Arts and Entertainment
Jeremy Clarkson, left, and Richard Hammond upset the locals in South America
tvReview: Top Gear team flee Patagonia as Christmas special reaches its climax in the style of Butch and Sundance
News
people
Sport
Ashley Barnes of Burnley scores their second goal
footballMan City vs Burnley match report
Arts and Entertainment
Peter Mayhew as Chewbacca alongside Harrison Ford's Han Solo in 'Star Wars'
film
News
i100
Arts and Entertainment
Man of action: Christian Bale stars in Exodus: Gods and Kings
film
Arts and Entertainment
Tracy Emin's 1998 piece 'My Bed' on display at Christie's
artOne expert claims she did not
News
Ernesto Che Guevara and Fidel Castro, right, met at Havana Golf Club in 1962 to mock the game
newsFidel Castro ridiculed the game – but now investment in leisure resort projects is welcome
News
Hackers revealed Oscar-winning actress Lawrence was paid less than her male co-stars in American Hustle
people
Arts and Entertainment
Clueless? Locked-door mysteries are the ultimate manifestation of the cerebral detective story
booksAs a new collection of the genre’s best is published, its editor explains the rules of engagement
Sport
Robin van Persie is blocked by Hugo Lloris
footballTottenham vs Manchester United match report
Caption competition
Caption competition
Latest stories from i100
Daily Quiz
Independent Dating
and  

By clicking 'Search' you
are agreeing to our
Terms of Use.

Career Services
iJobs Job Widget
iJobs General

Recruitment Genius: Business Manager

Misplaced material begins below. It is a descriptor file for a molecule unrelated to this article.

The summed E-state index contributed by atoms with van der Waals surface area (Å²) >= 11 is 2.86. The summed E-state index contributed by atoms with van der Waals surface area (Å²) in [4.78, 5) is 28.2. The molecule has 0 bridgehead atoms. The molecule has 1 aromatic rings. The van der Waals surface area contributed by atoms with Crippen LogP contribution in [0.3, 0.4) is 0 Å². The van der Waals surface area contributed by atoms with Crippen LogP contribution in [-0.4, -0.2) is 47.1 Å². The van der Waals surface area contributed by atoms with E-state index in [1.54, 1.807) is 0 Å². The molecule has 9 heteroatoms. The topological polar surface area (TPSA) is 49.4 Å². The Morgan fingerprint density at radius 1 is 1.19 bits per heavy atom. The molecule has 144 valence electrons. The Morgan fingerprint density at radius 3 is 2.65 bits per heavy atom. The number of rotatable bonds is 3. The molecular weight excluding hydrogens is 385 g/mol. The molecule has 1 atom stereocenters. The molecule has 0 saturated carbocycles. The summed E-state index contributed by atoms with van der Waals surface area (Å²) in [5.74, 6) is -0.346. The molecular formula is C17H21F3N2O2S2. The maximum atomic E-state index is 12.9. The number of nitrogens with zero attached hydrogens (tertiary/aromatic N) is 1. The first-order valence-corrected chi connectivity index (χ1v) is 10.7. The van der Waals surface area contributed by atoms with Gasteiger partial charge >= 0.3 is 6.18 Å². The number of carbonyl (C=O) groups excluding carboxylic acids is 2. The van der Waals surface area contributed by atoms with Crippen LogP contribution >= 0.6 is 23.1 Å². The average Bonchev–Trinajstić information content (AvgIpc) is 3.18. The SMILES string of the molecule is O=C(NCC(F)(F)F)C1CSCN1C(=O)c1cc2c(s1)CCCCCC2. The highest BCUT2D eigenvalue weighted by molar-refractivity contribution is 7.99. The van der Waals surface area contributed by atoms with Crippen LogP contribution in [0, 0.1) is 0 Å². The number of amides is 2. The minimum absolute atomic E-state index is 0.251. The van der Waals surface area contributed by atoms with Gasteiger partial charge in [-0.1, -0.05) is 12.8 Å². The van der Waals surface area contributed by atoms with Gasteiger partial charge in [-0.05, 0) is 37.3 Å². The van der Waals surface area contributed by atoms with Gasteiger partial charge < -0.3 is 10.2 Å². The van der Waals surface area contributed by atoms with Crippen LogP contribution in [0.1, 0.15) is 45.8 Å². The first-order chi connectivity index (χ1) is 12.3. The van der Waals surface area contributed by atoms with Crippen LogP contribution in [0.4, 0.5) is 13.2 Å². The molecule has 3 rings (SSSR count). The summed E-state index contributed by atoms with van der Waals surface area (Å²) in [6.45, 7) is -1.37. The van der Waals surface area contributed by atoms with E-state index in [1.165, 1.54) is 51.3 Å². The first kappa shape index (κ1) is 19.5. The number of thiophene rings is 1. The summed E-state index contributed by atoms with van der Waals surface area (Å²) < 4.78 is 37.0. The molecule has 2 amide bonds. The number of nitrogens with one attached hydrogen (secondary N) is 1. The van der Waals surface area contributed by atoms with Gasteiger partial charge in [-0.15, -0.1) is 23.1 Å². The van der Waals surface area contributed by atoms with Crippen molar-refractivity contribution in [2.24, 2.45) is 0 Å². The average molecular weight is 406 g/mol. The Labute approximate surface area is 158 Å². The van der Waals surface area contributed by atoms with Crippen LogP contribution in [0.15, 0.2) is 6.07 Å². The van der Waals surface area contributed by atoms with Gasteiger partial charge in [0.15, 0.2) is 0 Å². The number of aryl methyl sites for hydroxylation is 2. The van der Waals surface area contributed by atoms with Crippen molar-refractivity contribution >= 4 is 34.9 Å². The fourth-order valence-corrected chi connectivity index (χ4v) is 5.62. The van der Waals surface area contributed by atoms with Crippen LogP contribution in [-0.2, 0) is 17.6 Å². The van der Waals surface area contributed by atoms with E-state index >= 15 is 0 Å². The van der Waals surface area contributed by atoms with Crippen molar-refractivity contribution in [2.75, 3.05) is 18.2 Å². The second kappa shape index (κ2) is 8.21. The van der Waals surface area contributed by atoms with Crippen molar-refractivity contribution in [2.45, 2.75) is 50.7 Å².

£32000 - £40000 per annum: Recruitment Genius: A Business Manager is required ...

Recruitment Genius: Operations Manager

£45000 - £55000 per annum: Recruitment Genius: This is an exciting opportunity...

Recruitment Genius: Panel & Cabinet Wireman

£20000 per annum: Recruitment Genius: Panel Wireman required for small electro...

Recruitment Genius: Electronics Test Engineer

£25000 - £27000 per annum: Recruitment Genius: An SME based in East Cheshire, ...

Day In a Page

A timely reminder of the bloody anniversary we all forgot

A timely reminder of the bloody anniversary we all forgot

Who remembers that this week we enter the 150th anniversary year of the end of the American Civil War, asks Robert Fisk
Homeless Veterans appeal: Former soldiers pay their respects to a friend who also served

Homeless Veterans appeal

Former soldiers pay their respects to a friend who also served
Downfall of Dustin 'Screech' Diamond, the 'Saved By The Bell' star charged with bar stabbing

Scarred by the bell

The downfall of the TV star charged with bar stabbing
Why 2014 was a year of technological let-downs

Why 2014 was a year of technological let-downs